When the search is complete, officers must finalize a detailed inventory of all items seized. A copy of the inventory is left with someone at the location, or at the home/business.
Search warrant inventory
Copies of all paperwork are filed with the court.
Search warrant service is not for the faint of heart. It’s dangerous, and not knowing what’s waiting on the other side of the door is nothing short of nerve-wracking. But that’s no secret. However, there’s a side of search warrant service that most people on the outside of law enforcement never hear of, and this tidbit of information could a fantastic detail to insert into a story.
Think about it for a moment … entry teams show up unannounced. This means residents do not have time to tidy up, clean up, dress up, wash dishes, and hide things they prefer that others do not see. And that means cops “see it all,” and they, unfortunately, must sometimes handle things they wish they could erase from their memories (yuck).
Believe me, sometimes you want to double-glove your hands before touching some of the things people keep tucked away in drawers, between mattresses, under the bed, and beneath pillows. Even then, a gallon of disinfectant never seems to be enough to clean your hands after a particularly distressing search. So feel free to think the worst and then multiply that times 1000. Remember, some items use batteries, and those batteries are kept inside battery compartments. Those chambers must be searched for contraband (no stone unturned, right?). So … whatever sort of device that’s discovered in a nightstand, or between mattresses, must be physically examined by officers. This means actually holding the item in one hand while opening the battery compartment with the other. I know … yuck.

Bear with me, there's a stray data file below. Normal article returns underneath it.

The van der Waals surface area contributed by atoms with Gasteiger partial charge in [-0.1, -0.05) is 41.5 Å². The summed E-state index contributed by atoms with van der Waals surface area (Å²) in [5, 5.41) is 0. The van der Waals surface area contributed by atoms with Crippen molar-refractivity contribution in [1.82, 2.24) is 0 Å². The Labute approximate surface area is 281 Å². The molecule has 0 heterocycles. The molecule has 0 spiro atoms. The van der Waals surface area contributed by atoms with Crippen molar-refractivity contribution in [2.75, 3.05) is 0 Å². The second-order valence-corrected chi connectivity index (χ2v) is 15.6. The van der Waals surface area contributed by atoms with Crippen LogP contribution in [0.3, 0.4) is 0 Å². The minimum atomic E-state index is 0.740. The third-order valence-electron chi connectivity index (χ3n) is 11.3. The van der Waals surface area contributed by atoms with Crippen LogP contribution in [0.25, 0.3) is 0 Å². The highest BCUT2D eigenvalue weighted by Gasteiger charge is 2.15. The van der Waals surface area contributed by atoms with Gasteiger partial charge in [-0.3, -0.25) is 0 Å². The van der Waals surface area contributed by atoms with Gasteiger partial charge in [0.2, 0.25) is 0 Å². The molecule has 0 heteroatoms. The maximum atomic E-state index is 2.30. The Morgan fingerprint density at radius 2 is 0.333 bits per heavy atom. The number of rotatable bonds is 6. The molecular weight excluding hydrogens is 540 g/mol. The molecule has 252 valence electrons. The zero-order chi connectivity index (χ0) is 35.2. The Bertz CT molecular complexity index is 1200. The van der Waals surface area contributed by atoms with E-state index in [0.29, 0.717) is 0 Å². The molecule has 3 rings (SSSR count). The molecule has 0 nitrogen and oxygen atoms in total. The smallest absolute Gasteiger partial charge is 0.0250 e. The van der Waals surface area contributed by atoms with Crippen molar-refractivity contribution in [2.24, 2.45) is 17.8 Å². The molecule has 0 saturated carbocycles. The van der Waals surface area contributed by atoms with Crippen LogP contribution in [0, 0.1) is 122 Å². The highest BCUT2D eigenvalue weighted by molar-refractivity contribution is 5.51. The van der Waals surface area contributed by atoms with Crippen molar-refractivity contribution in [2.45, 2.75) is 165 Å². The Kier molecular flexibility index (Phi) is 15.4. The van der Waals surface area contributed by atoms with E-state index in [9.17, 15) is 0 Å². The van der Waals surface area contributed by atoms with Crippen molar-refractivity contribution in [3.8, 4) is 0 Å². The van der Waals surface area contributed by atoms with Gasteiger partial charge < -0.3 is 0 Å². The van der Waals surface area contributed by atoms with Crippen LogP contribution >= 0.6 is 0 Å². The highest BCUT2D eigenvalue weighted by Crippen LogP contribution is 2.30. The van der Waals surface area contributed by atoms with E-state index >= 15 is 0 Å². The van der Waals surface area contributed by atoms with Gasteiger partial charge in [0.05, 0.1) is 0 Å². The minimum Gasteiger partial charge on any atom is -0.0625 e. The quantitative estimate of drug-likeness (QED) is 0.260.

Roaches, roaches, and more roaches!
I should also mention the roaches—roaches on the ceilings and walls, on the stove, on dishes, in the dresser drawers, on the beds, on the sheets, in the crib, and on the BABY! Thousands of roaches scurrying throughout the house. Roaches that fall from above like summer raindrops when you shine a flashlight in the bedroom closets. You’re inside the house for less than a minute when you find roaches crawling on your pant legs and across the tops of your shoes. Roaches. Roaches. And more R.O.A.C.H.E.S. It’s skin-crawlingly disgusting.
Gotta have a a stomach of steel
Here’s a lesson learned the hard way. When in the midst of a search and you see half-empty roll of toilet tissue on the floor beside a dish-towel-covered five-gallon bucket that’s sitting all by itself in a far corner, well, just never, ever lift the towel. I’m sure your imaginations will once again come in handy and help figure out this scenario.
*Fun fact – When serving search warrants it’s best to try the doorknob before wasting precious time and energy. I once saw an officer, a guy who claimed to be a top martial artist, kick, and kick, and kick a heavy steel door, trying to gain access to a drug dealer’s home. In fact, the door-kicking cop wailed away at the barrier so many times that his face turned beet red, he was sucking wind like a marathon runner, and he stated that his legs were so tired they felt like worn-out rubber bands. He finally sat down in the grass and waited for his legs to rejoin the party. That’s when someone decided to try turning the doorknob … it was unlocked.
I cannot believe how timely this post is, Lee. I was just researching warrants. Thank you!
I always love your blogs. So informative and entertaining. Thanks for the info and the laugh. And than you for the many years you put on the job and for sharing them with us.